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Gaultheria shallon 11240.JPG
Plant Info
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Scientific classification
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Kingdom: Plantae
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Division: Magnoliophyta
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Class: Magnoliopsida
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Superorder: {{{superordo}}}
Order: Ericales
Suborder: {{{subordo}}}
Infraorder: {{{infraordo}}}
Superfamily: {{{superfamilia}}}
Family: Ericaceae
Subfamily: {{{subfamilia}}}
Supertribe: {{{supertribus}}}
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Genus: Gaultheria
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Species: G. shallon
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Binomial name
Gaultheria shallon
Trinomial name
Type Species

Salal (Gaultheria shallon, Ericaceae) is a leathery-leaved shrub native to western North America. Its dark blue "berries" (truly sepals[1]) are edible, with a unique flavor. Salal berries were a significant food resource for the native people, who both ate them fresh and dried them into cakes. They were also used as a sweetener, and the Haida used them to thicken salmon eggs. The leaves of the plant were also sometimes used to flavor fish soup.[1]

More recently, salal berries are used locally in jams, preserves and pies.[1][2] They are often combined with Oregon-grape because the tartness of the latter makes up for the mild sweetness of salal.

Salal is very tolerant of both open sun and shady conditions. In coastal areas it can form deep, nearly impenetrable thickets. It grows as far north as Baranof Island, Alaska.[1]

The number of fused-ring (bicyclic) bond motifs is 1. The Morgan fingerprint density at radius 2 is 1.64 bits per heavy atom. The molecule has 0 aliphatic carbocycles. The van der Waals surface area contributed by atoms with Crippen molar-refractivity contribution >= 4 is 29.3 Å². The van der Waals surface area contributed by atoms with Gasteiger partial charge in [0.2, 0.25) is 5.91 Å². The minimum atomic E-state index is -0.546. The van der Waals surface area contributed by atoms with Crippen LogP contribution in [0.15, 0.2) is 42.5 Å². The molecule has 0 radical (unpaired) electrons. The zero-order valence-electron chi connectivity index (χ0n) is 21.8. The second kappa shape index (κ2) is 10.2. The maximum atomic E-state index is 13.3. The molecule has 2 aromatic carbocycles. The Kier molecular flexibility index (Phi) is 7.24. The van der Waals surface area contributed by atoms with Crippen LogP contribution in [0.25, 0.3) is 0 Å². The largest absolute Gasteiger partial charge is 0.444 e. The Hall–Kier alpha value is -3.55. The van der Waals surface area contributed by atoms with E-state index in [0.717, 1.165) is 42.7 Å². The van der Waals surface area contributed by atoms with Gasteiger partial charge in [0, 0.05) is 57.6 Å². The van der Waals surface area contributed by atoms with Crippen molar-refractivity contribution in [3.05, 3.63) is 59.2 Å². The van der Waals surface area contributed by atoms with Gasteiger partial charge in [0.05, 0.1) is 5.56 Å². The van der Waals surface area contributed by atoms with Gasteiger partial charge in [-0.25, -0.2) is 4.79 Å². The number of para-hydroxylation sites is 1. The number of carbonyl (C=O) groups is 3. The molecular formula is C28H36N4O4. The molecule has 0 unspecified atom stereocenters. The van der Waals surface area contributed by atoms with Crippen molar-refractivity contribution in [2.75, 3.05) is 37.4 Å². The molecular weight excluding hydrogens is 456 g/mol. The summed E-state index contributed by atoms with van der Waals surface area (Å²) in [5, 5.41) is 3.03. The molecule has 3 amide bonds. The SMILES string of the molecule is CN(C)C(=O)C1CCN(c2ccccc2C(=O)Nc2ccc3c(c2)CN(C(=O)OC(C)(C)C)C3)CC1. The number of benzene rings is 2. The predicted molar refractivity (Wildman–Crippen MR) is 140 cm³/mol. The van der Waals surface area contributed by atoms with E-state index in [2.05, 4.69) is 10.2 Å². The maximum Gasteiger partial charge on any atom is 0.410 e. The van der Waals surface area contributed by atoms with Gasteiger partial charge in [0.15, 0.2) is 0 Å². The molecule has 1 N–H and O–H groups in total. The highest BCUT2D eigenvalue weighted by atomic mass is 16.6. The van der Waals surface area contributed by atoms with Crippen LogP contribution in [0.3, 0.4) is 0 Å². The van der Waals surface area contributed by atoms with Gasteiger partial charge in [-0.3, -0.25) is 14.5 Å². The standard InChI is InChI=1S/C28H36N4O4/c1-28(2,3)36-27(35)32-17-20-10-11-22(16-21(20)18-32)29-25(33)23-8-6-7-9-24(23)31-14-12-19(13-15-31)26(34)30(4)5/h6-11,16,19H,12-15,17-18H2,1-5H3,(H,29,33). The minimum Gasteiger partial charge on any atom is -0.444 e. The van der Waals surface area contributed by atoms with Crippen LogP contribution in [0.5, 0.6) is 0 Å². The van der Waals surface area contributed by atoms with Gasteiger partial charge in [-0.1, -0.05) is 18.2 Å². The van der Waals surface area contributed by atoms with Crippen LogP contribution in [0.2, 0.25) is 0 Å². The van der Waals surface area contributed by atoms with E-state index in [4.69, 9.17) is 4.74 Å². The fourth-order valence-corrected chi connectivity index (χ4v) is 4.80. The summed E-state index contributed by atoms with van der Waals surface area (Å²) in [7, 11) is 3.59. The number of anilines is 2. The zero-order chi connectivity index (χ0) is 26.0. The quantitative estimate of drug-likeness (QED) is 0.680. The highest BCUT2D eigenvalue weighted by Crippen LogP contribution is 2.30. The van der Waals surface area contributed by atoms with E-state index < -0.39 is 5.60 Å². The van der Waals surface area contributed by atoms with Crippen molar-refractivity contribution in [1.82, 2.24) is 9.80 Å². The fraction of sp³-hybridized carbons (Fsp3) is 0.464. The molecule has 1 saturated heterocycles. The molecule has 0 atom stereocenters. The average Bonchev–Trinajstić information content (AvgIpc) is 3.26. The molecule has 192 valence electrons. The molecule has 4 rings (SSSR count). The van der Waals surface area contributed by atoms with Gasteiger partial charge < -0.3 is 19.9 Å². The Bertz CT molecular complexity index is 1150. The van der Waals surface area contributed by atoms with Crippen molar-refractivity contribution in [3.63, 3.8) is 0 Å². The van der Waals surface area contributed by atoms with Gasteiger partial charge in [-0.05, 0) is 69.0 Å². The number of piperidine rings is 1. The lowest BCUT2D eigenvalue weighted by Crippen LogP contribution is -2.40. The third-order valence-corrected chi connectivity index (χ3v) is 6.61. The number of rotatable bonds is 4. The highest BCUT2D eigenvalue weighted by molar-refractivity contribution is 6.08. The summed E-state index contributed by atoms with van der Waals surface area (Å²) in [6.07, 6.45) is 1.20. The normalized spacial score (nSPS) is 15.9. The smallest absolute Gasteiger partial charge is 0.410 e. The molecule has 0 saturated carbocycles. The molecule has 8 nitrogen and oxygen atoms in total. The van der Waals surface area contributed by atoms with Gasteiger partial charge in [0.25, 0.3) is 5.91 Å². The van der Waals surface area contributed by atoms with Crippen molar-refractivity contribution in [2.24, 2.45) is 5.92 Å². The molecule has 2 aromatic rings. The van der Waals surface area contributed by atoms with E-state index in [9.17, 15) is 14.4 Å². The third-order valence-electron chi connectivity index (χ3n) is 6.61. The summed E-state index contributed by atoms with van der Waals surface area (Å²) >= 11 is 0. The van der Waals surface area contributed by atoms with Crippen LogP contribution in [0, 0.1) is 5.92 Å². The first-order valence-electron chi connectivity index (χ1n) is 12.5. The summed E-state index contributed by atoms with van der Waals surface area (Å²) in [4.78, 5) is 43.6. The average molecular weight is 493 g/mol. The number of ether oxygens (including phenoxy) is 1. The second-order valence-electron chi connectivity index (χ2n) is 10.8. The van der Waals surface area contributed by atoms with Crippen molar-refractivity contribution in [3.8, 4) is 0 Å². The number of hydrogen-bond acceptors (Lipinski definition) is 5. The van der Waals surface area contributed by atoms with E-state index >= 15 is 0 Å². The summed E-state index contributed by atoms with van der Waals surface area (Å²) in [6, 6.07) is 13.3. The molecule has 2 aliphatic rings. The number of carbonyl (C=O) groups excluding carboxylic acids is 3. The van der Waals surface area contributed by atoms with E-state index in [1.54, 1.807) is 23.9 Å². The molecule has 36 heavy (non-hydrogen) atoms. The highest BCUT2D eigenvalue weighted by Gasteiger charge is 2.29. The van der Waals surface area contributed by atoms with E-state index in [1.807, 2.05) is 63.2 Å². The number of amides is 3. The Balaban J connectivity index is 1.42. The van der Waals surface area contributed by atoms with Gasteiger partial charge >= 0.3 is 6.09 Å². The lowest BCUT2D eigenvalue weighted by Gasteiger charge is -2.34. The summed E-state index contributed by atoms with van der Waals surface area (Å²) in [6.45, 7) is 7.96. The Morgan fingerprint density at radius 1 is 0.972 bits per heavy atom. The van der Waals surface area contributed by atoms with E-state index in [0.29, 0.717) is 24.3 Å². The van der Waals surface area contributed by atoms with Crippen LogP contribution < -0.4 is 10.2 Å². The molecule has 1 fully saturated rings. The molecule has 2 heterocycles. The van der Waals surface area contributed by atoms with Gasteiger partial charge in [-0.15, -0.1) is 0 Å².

In the Pacific Northwest, the harvesting of Salal is the heart of a large export of evergreens in which it is sold to florists worldwide for use in floral arrangements.

Salal was introduced to Britain in 1928 by David Douglas, who intended for the plant to be used as an ornamental.[1] There it is usually known as Gaultheria and is believed to have been planted as cover for pheasants on shooting estates.[citation needed] It readily colonises heathland and acidic woodland habitats in southern England, often forming very tall and dense evergreen stands which smother other vegetation. Although heathland managers widely regard it as a problem weed on unmanaged heathland, it is readily browsed by cattle (especially in winter), and so where traditional grazing management has been restored the dense stands become broken up and the plant becomes a more scattered component of the heathland vegetation.

Notes and references



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